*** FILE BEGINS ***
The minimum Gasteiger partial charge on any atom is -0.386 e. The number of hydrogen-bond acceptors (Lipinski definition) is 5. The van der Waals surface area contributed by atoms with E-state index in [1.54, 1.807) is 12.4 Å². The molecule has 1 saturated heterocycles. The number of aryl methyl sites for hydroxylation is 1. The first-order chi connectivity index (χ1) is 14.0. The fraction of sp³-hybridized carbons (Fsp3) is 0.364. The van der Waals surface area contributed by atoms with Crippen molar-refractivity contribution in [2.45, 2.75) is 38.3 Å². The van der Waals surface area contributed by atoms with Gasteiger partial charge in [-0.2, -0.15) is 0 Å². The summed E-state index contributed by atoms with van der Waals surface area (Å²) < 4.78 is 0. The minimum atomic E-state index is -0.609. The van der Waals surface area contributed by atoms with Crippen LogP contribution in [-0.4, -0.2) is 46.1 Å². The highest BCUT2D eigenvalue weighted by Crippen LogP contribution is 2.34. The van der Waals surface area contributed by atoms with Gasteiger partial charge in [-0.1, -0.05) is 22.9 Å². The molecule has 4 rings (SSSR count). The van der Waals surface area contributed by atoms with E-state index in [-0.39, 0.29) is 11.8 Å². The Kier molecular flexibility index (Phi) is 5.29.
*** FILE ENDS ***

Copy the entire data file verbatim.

The minimum Gasteiger partial charge on any atom is -0.386 e. The number of hydrogen-bond acceptors (Lipinski definition) is 5. The van der Waals surface area contributed by atoms with E-state index in [1.54, 1.807) is 12.4 Å². The molecule has 1 saturated heterocycles. The number of aryl methyl sites for hydroxylation is 1. The first-order chi connectivity index (χ1) is 14.0. The fraction of sp³-hybridized carbons (Fsp3) is 0.364. The van der Waals surface area contributed by atoms with Crippen molar-refractivity contribution in [2.45, 2.75) is 38.3 Å². The van der Waals surface area contributed by atoms with Gasteiger partial charge in [-0.2, -0.15) is 0 Å². The summed E-state index contributed by atoms with van der Waals surface area (Å²) < 4.78 is 0. The minimum atomic E-state index is -0.609. The van der Waals surface area contributed by atoms with Crippen LogP contribution in [-0.4, -0.2) is 46.1 Å². The highest BCUT2D eigenvalue weighted by Crippen LogP contribution is 2.34. The van der Waals surface area contributed by atoms with Gasteiger partial charge in [-0.1, -0.05) is 22.9 Å². The molecule has 4 rings (SSSR count). The van der Waals surface area contributed by atoms with E-state index in [-0.39, 0.29) is 11.8 Å². The Kier molecular flexibility index (Phi) is 5.29.